Three U.S. Air Force C-130 Hercules prepare for takeoff after a ribbon cutting ceremony to officially open the full length of the runway at Shindand Air Base, Afghanistan, Dec. 20, 2010. The runway is now capable of supporting aircraft as large as the C-17 Globemaster III. (U.S. Air Force Photo/Staff Sgt. Eric Harris) (RELEASED)
International Security Assistance Force Headquarters
Story by Staff Sgt. Jordan Jones
ISAF HQ Public Affairs
SHINDAND AIR BASE, Afghanistan (Dec. 20, 2010) – Afghan Air Force pilots and aircrews received a major training boost with the completion of the Shindand Air Base runway refurbishing project.
The newly refurbished runway was opened during a ribbon-cutting ceremony attended by U.S. Air Force Maj. Gen. Charlie Lyon, deputy commander-air, U.S. Forces-Afghanistan, and commander, 9th Air and Space Expeditionary Task Force-Afghanistan.
“Shindand Air Base is the birthplace of the Afghan Air Force,” said Lyon. “It is literally rising from the dust and the wreckage of forces who occupied this land and this nation in the past. It holds significant meaning to the Afghan Air Force,” Lyon said during the ceremony.
Originally built in 1961, the Soviet-built runway sustained massive damage during bombing when coalition forces initially entered Afghanistan in 2002, said U.S. Air Force 1st Lt. Tiffany VanDenBroeke, engineering project manager, Combined Forces Engineering.
Afghan and coalition forces worked side-by-side in 2009 to repair the runway, which contained five large craters. Since the initial repair, the runway has supported coalition aircraft as large as a C-130 Hercules.
With the new refurbishment, the runway will support larger aircraft and more frequent flights.
“What we now have is a combined Afghan and coalition long-term vision for the future of this installation, which includes restoring this crown jewel for the Afghan Air Force in collaboration with our coalition forces,” said Lyon.
The 2,600-meter long by 27.5-meter wide refurbished runway is able to support all AAF aircraft currently in use and opens western Afghanistan to fixed wing aircraft. It will also become the main training base for the Afghan Air Force, said VanDenBroeke.
“Shindand is meant to be a military installation, which will allow the Afghan Air Force to have their own installation to conduct activities and training – in fact, in future plans, it will be their only [military] air base,” Lyon said.
“The refurbished runway is the primary runway supporting operational missions,” said U.S. Air Force Capt. Ryan Conlon, mentor advisor, NATO Training Command-Afghanistan.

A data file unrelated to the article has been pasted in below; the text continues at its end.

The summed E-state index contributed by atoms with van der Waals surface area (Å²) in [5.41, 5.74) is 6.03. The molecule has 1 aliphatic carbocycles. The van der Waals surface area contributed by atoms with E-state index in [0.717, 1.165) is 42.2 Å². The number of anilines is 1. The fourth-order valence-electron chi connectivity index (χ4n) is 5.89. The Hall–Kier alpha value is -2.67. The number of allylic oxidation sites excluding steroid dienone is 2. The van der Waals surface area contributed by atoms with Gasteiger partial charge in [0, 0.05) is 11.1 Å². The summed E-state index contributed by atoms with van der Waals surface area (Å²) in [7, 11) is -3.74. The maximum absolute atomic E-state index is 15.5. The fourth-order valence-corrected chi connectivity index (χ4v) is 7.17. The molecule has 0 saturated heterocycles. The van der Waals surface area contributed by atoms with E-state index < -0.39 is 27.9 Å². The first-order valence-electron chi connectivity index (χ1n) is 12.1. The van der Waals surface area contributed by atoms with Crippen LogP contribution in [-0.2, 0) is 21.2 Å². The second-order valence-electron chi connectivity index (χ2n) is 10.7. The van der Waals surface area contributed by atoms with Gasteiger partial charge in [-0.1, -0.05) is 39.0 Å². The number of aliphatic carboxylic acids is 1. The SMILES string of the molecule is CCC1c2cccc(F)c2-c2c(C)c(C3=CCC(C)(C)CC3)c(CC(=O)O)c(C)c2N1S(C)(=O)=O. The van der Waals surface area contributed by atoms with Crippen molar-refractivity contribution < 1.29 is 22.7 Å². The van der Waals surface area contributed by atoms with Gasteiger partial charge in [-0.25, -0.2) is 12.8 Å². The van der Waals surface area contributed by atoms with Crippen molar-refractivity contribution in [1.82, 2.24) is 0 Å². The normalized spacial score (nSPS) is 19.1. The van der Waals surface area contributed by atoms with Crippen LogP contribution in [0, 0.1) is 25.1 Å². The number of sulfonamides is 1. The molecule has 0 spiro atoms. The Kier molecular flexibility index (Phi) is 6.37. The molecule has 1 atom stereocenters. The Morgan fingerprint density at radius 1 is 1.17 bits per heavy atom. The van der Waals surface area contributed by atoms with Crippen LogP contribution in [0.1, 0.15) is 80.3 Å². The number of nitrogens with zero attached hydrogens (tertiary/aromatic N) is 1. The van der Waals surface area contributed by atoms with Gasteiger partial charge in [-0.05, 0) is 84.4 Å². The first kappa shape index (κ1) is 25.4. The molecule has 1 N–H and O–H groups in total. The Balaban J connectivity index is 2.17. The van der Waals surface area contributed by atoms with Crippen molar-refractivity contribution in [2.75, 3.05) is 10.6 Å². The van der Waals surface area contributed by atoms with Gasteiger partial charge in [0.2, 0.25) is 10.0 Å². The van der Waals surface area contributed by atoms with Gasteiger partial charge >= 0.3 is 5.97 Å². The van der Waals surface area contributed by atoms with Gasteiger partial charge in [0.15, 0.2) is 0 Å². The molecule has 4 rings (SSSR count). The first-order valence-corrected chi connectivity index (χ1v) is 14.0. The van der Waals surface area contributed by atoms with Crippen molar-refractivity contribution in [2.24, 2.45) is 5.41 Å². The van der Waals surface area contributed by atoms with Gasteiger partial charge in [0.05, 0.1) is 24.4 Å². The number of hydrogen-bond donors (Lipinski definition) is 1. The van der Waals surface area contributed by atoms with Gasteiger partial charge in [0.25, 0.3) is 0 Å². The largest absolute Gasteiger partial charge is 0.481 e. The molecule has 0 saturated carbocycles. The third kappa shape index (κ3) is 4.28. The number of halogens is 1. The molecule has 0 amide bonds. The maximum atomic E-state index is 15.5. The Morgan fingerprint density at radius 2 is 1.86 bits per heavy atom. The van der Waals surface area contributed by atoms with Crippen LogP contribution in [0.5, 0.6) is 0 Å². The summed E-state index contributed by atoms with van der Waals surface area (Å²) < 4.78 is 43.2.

“The overall population of west Shindand is expected to exceed 6,000 Afghanistan National Security Forces service members and NATO Training Mission-Afghanistan mentors by 2015,” said Conlon.
The refurbishment of the runway began April 1 and took 264 days to complete, said VanDenBroeke.
“During the peak of construction, the project employed five American management personnel, 60 skilled workers and 185 Afghanistan general laborers. Tetra Tech served as the main contractor and Yuksel as a main subcontractor for the project with a final cost of $38.7 million,” she said.
While labor is cheaper in Afghanistan, increased costs here for security and overhead make a similar project in the U.S. or Germany cost about the same.
“The first concrete paver destined for this project was high-jacked, held for ransom and then later destroyed this summer,” said Lyon.
“It would have taken nearly six months to get a new paver on site. The military needed the Shindand runway project badly enough to help the contractor have dedicated airlift to bring in a new paver,” said VanDenBroeke.
“The team overcame this challenge … and completed the project six days early,” said Lyon during the ceremony. “The ceremony highlighted the importance of the project and affirmed the U.S.’s persistent goal of helping and working shoulder-to-shoulder with the Afghan people,” VanDenBroeke said.
With this project now complete, leaders turned their eyes toward future plans.
“A second runway [at Shindand] is in the design phase,” said Lyon.
“Training is planned to be conducted on this new, parallel runway. This training runway will serve both undergraduate and graduate pilot training programs,” said Conlon.
At present, all Afghan pilot candidates have to attend pilot and aircrew training in the United States and other countries.
“Additional base infrastructure is rising from the ground, as we all prepare to advise, assist and mentor our Afghan Air Force brothers as they regain the prominence they once had as the air arm to support GIRoA [Government of the Islamic Republic of Afghanistan],” said Lyon.
“This will be a massive step forward to helping GIRoA develop a sustainable pilot training program independent of foreign aid,” Conlon said.
Like the voice speaking to Kevin Costner in “The Field of Dreams”, Shindand AB has been a project where “if you build it, they will come.”
“As this runway has been refurbished and refinished, we’ve seen more and more aviation units are showing up. It truly is a field of dreams and has great promise for both our Afghan friends and coalition partners in the coming years,” said Lyon.